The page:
Touch is enabled by mechanoreceptor neurons in the skin and plays an essential role in our everyday lives, but is among the least understood of our five basic senses. Force applied to the skin deforms these neurons and activates ion channels within them. Despite the importance of the mechanics of the skin in determining mechanoreceptor neuron deformation and ultimately touch sensation, the role of mechanics in touch sensitivity is poorly understood. Here, we use the model organism Caenorhabditis elegans to directly test the hypothesis that body mechanics modulate touch sensitivity. We demonstrate a microelectromechanical system (MEMS)-based force clamp that can apply calibrated forces to freely crawling C. elegans worms and measure touch-evoked avoidance responses. This approach reveals that wild-type animals sense forces < 1 μN and indentation depths < 1 μm. We use both genetic manipulation of the skin and optogenetic modulation of body wall muscles to alter body mechanics. We find that small changes in body stiffness dramatically affect force sensitivity, while having only modest effects on indentation sensitivity. We investigate the theoretical body deformation predicted under applied force and conclude that local mechanical loads induce inward bending deformation of the skin to drive touch sensation in C. elegans.
Mechanotransduction; touch; biomechanics; C. elegans; piezoresistor; MEMS cantilever; optogenetics; cuticle; touch receptor neurons; behavior
Currently, conventional cancer treatment regimens often rely upon highly toxic
chemotherapeutics or target oncogenes that are variably expressed within the heterogeneous cell
population of tumors. These challenges highlight the need for novel treatment strategies that 1) are
non-toxic yet able to at least partially reverse the aggressive phenotype of the disease to a benign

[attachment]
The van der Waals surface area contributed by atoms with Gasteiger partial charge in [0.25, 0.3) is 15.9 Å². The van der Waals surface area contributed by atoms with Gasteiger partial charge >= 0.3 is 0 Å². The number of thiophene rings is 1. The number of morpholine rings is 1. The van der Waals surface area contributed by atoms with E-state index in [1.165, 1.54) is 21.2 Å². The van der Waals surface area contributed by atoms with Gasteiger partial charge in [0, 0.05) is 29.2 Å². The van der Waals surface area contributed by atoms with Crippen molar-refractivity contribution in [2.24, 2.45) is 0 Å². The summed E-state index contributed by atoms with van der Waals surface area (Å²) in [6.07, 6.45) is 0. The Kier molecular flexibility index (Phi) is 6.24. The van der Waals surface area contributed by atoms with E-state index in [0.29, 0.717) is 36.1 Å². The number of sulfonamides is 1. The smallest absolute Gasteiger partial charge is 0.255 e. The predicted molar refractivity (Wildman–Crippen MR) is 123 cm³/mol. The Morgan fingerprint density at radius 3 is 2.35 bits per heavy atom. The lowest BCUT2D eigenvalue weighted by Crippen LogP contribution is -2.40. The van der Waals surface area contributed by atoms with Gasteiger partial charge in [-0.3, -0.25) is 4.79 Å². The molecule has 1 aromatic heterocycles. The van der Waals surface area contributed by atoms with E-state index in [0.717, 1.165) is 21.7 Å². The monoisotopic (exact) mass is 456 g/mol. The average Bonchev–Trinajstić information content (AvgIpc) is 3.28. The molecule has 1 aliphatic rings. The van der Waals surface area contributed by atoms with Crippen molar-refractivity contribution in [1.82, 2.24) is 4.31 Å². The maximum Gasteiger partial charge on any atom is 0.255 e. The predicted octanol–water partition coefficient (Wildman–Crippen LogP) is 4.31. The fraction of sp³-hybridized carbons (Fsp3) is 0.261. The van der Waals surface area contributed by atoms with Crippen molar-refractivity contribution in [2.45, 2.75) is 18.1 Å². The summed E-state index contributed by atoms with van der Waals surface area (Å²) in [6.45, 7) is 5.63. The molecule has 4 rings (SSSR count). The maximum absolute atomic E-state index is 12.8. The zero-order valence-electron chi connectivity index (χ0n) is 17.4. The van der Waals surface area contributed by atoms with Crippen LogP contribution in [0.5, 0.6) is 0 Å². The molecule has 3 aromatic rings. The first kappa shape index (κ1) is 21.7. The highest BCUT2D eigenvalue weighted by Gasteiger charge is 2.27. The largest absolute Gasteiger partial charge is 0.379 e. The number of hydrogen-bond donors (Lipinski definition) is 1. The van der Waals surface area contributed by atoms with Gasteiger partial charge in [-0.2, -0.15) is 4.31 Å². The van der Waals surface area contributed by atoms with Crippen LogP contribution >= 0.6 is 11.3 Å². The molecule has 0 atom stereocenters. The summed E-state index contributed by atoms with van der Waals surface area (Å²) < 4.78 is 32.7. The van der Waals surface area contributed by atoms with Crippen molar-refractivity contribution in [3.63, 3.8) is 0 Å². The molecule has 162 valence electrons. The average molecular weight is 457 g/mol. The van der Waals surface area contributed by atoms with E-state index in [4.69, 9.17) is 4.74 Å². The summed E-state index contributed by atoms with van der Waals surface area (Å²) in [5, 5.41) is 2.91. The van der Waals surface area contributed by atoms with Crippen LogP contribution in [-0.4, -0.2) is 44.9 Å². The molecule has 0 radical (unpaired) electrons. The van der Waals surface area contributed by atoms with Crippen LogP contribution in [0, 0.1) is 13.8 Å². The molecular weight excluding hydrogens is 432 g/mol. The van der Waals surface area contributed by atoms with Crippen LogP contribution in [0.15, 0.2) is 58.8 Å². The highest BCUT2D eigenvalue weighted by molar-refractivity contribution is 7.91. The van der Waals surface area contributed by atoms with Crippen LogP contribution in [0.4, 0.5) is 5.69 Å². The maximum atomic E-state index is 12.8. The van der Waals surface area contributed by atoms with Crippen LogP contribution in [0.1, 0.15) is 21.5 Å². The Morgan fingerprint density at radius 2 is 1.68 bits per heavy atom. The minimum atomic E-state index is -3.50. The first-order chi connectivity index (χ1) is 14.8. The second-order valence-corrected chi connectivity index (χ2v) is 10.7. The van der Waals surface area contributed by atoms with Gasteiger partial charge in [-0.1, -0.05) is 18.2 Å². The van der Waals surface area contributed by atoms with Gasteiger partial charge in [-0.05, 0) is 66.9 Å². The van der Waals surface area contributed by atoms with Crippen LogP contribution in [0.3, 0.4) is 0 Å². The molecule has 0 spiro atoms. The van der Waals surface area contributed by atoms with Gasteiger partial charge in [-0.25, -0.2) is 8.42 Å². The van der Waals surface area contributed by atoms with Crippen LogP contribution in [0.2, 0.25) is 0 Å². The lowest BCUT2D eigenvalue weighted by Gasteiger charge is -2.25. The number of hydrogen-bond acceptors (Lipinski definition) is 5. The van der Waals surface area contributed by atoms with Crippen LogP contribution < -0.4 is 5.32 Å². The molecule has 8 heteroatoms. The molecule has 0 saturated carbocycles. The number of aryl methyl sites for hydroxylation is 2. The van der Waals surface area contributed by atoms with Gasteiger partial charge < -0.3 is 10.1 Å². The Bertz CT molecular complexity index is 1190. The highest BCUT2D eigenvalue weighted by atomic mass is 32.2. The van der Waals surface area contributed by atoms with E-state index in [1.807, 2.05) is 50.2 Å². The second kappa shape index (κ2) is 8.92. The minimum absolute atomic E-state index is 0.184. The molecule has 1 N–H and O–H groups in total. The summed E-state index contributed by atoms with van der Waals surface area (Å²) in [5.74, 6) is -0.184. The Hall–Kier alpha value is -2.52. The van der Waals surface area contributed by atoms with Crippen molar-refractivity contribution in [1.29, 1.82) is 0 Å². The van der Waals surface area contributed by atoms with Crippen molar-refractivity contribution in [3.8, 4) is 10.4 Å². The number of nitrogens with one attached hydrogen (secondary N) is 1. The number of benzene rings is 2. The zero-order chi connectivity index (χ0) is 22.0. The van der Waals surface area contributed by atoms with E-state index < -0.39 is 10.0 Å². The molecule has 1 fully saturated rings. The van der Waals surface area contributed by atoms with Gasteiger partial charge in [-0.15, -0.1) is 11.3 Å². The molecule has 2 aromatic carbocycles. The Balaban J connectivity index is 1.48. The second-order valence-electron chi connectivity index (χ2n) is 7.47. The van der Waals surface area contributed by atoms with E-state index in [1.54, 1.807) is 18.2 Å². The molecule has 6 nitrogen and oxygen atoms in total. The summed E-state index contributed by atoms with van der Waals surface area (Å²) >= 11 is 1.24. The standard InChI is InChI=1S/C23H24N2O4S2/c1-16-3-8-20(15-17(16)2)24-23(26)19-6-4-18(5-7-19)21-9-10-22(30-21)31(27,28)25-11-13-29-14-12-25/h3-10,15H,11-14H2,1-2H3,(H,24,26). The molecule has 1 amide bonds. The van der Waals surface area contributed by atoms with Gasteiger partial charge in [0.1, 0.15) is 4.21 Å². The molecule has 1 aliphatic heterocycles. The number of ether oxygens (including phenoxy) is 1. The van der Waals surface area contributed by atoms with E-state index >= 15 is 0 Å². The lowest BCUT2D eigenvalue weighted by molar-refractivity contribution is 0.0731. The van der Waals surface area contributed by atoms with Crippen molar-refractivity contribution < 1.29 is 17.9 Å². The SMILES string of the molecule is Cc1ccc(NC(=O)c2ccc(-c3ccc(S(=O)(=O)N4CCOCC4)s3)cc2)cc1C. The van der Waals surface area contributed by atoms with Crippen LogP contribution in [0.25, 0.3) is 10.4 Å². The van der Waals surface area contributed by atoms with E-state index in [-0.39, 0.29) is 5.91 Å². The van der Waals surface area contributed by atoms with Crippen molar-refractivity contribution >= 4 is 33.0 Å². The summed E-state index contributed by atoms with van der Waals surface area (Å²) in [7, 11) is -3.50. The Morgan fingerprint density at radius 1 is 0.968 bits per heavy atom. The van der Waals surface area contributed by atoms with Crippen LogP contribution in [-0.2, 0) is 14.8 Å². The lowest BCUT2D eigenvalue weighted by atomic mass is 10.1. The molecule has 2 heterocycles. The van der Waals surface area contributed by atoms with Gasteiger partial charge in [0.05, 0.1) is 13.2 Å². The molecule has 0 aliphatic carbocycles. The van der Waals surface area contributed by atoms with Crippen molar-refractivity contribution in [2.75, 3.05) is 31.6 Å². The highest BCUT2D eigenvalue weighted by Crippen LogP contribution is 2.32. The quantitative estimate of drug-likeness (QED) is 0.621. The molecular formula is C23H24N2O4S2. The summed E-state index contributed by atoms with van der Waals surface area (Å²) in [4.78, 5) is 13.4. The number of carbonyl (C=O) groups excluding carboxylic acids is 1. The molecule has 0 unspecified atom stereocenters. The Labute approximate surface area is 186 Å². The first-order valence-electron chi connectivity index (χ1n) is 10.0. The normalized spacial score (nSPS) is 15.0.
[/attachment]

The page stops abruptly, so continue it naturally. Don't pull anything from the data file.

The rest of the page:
or very slow-growing state, and 2) act on the cells independently of variably expressed biomarkers.
Using a label-independent rapid microfluidic cell manipulation strategy known as contactless
dielectrophoresis (cDEP), we investigated the effect of non-toxic concentrations of two bioactive
sphingolipid metabolites, sphingosine (So), with potential anti-tumor properties, and
sphingosine-1-phosphate (S1P), a tumor-promoting metabolite, on the intrinsic electrical properties
of early and late stages of mouse ovarian surface epithelial (MOSE) cancer cells. Previously, we
demonstrated that electrical properties change as cells progress from a benign early stage to late
malignant stages. Here, we demonstrate an association between So treatment and a shift in the
bioelectrical characteristics of late stage MOSE (MOSE-L) cells towards a profile similar to that of
benign MOSE-E cells. Particularly, the specific membrane capacitance of MOSE-L cells shifted toward
that of MOSE-E cells, decreasing from 23.94±2.75 to 16.46±0.62 mF/m2
after So treatment, associated with a decrease in membrane protrusions. In contrast, S1P did not
reverse the electrical properties of MOSE-L cells. This work is the first to indicate that treatment
with non-toxic doses of So correlates with changes in the electrical properties and surface
roughness of cells. It also demonstrates the potential of cDEP to be used as a new, rapid technique
for drug efficacy studies, and eventually designing more personalized treatment regimens.
An understanding of the mechanisms regulating cellular responses has recently been augmented by innovations enabling the observation of phenotypes at high spatiotemporal resolution. Technologies such as microfluidics have sought to expand the throughput of these methods, although assimilation with advanced imaging strategies has been limited. Here, we describe the pairing of high resolution time-lapse imaging with microfluidic multiplexing for the analysis of cellular dynamics, utilizing a design selected for facile fabrication and operation, and integration with microscopy instrumentation. This modular, medium-throughput platform enables the long-term imaging of living cells at high numerical aperture (via oil immersion) by using a conserved 96-well, ~6 × 5 mm2 imaging area with a variable input/output channel design chosen for the number of cell types and microenvironments under investigation. In the validation of this system, we examined fundamental features of cell cycle progression, including mitotic kinetics and spindle orientation dynamics, through the high-resolution parallel analysis of model cell lines subjected to anti-mitotic agents. We additionally explored the self-renewal kinetics of mouse embryonic stem cells, and demonstrate the ability to dynamically assess and manipulate stem cell proliferation, detect rare cell events, and measure extended time-scale correlations. We achieved an experimental throughput of >900 cells/experiment, each observed at >40× magnification for up to 120 h. Overall, these studies illustrate the capacity to probe cellular functions and yield dynamic information in time and space through the integration of a simple, modular, microfluidics-based imaging platform.